There are some myths and legends attached to this signal. The one most frequently heard has Admiral "Bull" Halsey sending it to ships of Task Force 38 during World War II. He could not have done this, since the signal did not exist at that time.
"Bravo Zulu" actually comes from the Allied Naval Signal Book (ACP 175 series), an international naval signal code adopted after the North Atlantic Treaty Organization (NATO) was created in 1949. Until then, each navy had used its own signal code and operational manuals. World War II experience had shown that it was difficult, or even impossible, for ships of different navies to operate together unless they could readily communicate, and ACP 175 was designed to remedy this.
In the U.S. Navy signal code, used before ACP 175, "well done" was signaled as TVG, or "Tare Victor George" in the U.S. phonetic alphabet of that time. ACP 175 was organized in the general manner of other signal books, that is, starting with 1-flag signals, then 2-flag and so on. The 2-flag signals were organized by general subject, starting with AA, AB, AC, ... AZ, BA, BB, BC, ... BZ, and so on. The B- signals were called "Administrative" signals, and dealt with miscellaneous matters of administration and housekeeping. The last signal on the "Administrative" page was BZ, standing for "well done."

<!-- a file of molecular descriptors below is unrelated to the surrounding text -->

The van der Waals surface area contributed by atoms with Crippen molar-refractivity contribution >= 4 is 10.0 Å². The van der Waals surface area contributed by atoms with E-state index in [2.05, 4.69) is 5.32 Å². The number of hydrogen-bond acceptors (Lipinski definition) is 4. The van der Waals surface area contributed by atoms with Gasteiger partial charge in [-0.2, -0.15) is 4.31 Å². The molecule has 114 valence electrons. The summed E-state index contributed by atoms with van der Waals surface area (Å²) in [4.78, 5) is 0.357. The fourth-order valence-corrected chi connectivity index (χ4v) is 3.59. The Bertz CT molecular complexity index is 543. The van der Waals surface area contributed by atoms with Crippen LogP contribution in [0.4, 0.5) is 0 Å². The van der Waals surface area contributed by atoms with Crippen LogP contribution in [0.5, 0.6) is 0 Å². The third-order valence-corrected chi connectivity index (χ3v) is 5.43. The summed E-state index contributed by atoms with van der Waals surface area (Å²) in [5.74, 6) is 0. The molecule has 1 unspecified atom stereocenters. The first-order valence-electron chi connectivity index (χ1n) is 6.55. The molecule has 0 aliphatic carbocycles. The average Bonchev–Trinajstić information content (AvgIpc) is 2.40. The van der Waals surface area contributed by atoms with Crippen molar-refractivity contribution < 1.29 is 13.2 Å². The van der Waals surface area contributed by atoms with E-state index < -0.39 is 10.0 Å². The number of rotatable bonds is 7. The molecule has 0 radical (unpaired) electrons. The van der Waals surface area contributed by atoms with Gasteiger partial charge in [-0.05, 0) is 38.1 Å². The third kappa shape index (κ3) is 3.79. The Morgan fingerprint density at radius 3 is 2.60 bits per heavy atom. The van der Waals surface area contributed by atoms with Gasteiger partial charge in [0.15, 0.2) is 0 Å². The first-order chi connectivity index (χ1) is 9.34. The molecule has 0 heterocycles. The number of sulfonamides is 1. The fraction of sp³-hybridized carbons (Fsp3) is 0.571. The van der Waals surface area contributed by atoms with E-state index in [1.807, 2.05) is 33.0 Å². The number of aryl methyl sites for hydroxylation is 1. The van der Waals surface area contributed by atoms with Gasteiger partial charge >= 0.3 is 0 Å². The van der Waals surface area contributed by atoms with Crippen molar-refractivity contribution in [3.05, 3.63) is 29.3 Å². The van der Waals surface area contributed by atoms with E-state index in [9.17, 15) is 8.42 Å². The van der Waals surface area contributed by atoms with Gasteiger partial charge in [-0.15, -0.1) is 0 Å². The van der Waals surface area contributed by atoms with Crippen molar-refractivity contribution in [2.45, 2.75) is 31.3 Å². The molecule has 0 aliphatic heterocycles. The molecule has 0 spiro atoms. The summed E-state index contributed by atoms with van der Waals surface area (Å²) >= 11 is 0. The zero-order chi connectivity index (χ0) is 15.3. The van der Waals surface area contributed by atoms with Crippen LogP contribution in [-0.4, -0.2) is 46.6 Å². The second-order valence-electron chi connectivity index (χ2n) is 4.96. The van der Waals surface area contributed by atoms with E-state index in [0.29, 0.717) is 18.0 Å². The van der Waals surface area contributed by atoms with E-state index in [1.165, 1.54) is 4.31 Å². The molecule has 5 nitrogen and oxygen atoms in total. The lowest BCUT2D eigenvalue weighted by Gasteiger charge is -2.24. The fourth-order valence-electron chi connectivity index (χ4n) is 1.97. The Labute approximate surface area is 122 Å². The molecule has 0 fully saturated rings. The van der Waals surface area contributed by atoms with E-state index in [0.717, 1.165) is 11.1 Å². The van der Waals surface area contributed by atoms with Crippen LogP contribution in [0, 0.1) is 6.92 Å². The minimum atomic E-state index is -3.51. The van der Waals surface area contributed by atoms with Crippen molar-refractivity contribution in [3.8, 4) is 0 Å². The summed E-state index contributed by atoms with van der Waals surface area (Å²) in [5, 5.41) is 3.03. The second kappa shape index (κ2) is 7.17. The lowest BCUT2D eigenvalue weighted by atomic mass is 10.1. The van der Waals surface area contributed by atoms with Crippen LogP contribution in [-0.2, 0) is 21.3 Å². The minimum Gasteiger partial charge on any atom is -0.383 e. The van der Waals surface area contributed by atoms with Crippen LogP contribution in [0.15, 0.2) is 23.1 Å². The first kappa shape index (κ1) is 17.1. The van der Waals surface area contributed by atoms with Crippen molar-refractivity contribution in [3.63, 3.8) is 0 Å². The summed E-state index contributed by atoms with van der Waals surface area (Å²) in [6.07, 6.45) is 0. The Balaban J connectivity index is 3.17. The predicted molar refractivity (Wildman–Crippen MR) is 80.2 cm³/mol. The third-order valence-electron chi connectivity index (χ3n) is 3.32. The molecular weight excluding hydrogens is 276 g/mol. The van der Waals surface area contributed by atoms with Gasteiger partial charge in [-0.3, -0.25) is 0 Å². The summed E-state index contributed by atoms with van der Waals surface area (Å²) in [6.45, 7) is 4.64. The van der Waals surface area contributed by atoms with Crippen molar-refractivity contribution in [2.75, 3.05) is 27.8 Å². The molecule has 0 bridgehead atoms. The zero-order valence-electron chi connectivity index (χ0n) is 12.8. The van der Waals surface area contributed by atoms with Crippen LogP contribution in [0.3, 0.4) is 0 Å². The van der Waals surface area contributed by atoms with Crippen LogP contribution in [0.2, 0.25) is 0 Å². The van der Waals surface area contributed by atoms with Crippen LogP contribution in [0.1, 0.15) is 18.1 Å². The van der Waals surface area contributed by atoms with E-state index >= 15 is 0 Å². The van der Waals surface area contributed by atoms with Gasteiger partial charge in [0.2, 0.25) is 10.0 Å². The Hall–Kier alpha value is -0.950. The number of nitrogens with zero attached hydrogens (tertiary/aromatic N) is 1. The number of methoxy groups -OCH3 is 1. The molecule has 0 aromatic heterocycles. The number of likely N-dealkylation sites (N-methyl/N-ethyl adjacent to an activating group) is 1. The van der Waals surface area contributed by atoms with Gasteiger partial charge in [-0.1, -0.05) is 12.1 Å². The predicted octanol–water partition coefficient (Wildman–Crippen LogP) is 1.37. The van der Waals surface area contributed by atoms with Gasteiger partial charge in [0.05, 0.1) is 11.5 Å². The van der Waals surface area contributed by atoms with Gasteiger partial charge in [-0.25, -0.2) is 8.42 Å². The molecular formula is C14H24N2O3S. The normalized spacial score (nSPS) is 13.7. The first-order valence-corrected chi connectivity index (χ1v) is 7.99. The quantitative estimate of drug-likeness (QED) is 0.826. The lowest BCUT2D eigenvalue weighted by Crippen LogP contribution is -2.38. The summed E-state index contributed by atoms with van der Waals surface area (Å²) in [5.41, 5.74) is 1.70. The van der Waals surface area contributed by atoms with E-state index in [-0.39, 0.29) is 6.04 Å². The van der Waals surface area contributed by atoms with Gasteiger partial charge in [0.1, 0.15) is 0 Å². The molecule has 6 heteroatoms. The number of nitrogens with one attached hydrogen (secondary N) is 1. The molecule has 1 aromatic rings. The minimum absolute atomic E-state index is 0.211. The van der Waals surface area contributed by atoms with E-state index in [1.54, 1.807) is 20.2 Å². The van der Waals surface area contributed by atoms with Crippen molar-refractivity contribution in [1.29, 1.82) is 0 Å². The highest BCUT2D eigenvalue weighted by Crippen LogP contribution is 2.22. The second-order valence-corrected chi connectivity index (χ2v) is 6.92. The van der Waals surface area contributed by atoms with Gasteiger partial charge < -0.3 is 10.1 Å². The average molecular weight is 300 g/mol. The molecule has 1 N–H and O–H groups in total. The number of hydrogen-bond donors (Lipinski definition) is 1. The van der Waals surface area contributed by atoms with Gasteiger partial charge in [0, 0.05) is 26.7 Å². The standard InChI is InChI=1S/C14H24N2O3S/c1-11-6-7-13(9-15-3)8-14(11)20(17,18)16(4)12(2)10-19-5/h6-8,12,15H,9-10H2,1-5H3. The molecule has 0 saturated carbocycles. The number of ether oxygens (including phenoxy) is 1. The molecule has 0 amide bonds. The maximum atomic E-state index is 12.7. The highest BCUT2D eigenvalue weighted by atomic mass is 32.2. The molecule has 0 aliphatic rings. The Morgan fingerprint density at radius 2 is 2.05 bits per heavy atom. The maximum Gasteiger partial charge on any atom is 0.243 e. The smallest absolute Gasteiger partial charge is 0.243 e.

At that time BZ was not rendered as "Bravo Zulu," but in each navy's particular phonetic alphabet. In the U.S. Navy, BZ was spoken as "Baker Zebra." In the meanwhile, the International Civil Aviation Organization (ICAO) had adopted English as the international air traffic control language. They developed a phonetic alphabet for international aviation use, designed to be as "pronounceable" as possible by flyers and traffic controllers speaking many different languages. This was the "Alpha, Bravo, Charlie, Delta..." alphabet used today. The Navy adopted this ICAO alphabet in March 1956. It was then that "Baker Zebra" finally became "Bravo Zulu."